In this article I will list and explain in detail where necessary what you need to do to keep your hobby cnc mill or router running at its best.
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Keep your cnc mill clean
Always clean your cnc after it has been run. Keeping your machine clean involves brushing off all the chips or dust left on the machine, then using a shop vac if you have one, vacuum up all the junk you just brushed off.
Then wipe down any remaining dirt with a shop cloth or paper towel. Concentrate on sensitive areas such as cables or exposed stepper motors. Make sure to remove any debris or dust from lead screws or any moving parts.
Keeping your machine clean will extend its life and every time you do it you are giving your machine a visual check. This is called preventative maintenance and doing this will help you stop and prevent any problems from developing or getting worse.
Oil the ways and leadscrews
After cleaning you should apply some oil to the lead screws and ways. Doing this will enable your machine to be ready to go when you next need it.
Oil also prevents the steel components of your cnc from developing surface rust. That is why you should do it after running, if you don’t use your machine for a while it will be protected.
I use ordinary ATF oil, the red stuff, for oiling my ways and leadscrews. I apply it from a typical pump oil can, like this one on amazon.
Once you have oiled the leadscrews you can run the table through its full movement in all axes to coat the full length of the leadscrew.
I have written a gcode program to do this task for my machine.
Rubber way covers
A typical cnc desktop mill will benefit from way covers, this will protect the lead screws and ways from the worst of the chips. It will make clean up a lot easier.
They are usually made from a flexible rubber sheet. These are really easy to clean, yay.
Adjust your cnc machine correctly
Depending on the type of machine, you will have to make sure it is running as smoothly as possible. On a typical desktop cnc it will have adjustable slideway gibs. These can be adjusted to reduce the amount of play or “slop” in the table of your machine.
This has to be done carefully because if it is too tight the table will bind and possibly jam. If it is too loose the machine will lose accuracy and possibly vibrate when milling.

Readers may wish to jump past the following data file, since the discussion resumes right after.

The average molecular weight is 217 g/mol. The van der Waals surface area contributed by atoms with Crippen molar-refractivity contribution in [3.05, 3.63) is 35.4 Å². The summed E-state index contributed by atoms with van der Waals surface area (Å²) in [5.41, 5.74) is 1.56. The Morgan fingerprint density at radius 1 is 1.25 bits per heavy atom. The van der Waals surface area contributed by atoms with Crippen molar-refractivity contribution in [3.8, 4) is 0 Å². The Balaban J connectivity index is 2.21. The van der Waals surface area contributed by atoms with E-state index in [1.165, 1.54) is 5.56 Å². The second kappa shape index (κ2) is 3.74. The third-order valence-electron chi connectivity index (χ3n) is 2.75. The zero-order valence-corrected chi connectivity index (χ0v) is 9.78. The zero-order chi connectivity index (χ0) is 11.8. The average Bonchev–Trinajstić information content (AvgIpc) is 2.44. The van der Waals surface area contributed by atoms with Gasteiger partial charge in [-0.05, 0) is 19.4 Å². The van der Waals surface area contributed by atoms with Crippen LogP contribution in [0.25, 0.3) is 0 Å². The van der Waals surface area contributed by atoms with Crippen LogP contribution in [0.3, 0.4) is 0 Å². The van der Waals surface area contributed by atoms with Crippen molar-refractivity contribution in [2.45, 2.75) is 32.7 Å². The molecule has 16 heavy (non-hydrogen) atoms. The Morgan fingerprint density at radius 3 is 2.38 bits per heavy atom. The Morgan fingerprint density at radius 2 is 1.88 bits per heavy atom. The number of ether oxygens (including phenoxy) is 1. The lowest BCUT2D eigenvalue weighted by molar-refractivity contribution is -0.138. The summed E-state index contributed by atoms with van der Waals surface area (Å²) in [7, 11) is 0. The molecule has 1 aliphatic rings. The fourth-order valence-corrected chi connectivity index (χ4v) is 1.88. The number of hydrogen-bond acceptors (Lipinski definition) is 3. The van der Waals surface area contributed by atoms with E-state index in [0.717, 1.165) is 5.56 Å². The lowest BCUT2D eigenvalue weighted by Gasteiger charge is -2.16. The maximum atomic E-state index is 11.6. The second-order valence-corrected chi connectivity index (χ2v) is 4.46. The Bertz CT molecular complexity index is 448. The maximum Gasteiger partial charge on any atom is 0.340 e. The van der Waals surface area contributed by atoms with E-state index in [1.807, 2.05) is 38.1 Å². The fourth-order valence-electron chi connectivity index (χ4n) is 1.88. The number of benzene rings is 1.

A good guide for setting up a taig mill can be seen with this link.
Repair damage to the table surface
If you damage the surface of your table you will need to fix it. If you accidentally plunge an endmill into your table it can kick up a burr. Just clamping parts to the machine can put minor dings in the table.
This type of damage can create an uneven table surface, preventing a part or a vise from sitting flat on the table. This in turn can create inaccuracies and vibration.
This can be fixed with a flat honing stone. Get into a habit of checking the table or bed surface prior to setting up any job and stoning the surface whenever necessary.
Flat honing stones can be found on amazon, check the latest price.
Keep your software updated
Maintaining your software as well as your hardware will keep your machine running at optimum efficiency. Check the relevant websites occasionally to make sure you have the latest version.
The biggest issues with software usually come when windows updates or you add new software that causes a conflict.
The best advice I can give is to use a separate PC for your cnc, preferably not connected to the internet. Once you get your PC running the cnc software properly it shouldn’t change or cause future software conflicts.
If you are using cad/cam software you don’t have to create your programs on the PC that runs your machine, programs can be loaded via a USB drive or similar.
Cnc Equipment maintenance
As well as maintaining your machine you need to maintain your equipment. There are specific items of equipment used with a cnc machine that needs very careful maintenance.
If your machine has an ER collet system, or any collet system, you need to keep it clean and clear of any debris.
Small chips collect inside the slits in the collet so using compressed air is necessary to clean them out effectively. The collet nut needs cleaning to ensure the collet seats properly and engages the clip in the nut.
The spindle itself will need cleaning out with a shop cloth, anything left in will cause the tool to run out. Tool runout will affect the machines accuracy and will increase tool wear and noise.
Clamp studs and fixturing
Keeping your clamp studs, clamps and fixturing clean after every use will guarantee they won’t get damaged over time.
Debris and chips on the threads will cause the nuts to seize on the studs which is extremely frustrating.
Any fixture plates you use need to be treated just like they are a table bed. The same rules apply for clamping parts to a fixture table, keep it clean and smooth. (no dings or burrs).
If you own a fixture plate with lots of threaded holes for clamp studs, you can add set screws to the holes you are not using so they don’t fill up with crap.
This will protect the threads and make the fixture plate easier to clean.
This is an easy one, but something too few machinists do. It’s pretty simple to organise everything. Just make some racks for your collets and have a place for everything that gets used regularly.
Keep your workshop floor clear of any obstacles, have a spot for everything to be out of the way.
Making a simple rack for your collets would be a perfect opportunity to practice your machining skills. All you would have to do is drill or interpolate some holes in a strip of material. You could just use some wood for a rack.
Keeping your workspace clean and organised involves having a routine before and after you run your machine. Create a simple checklist that works for you and it will decrease the likelihood of an injury accident.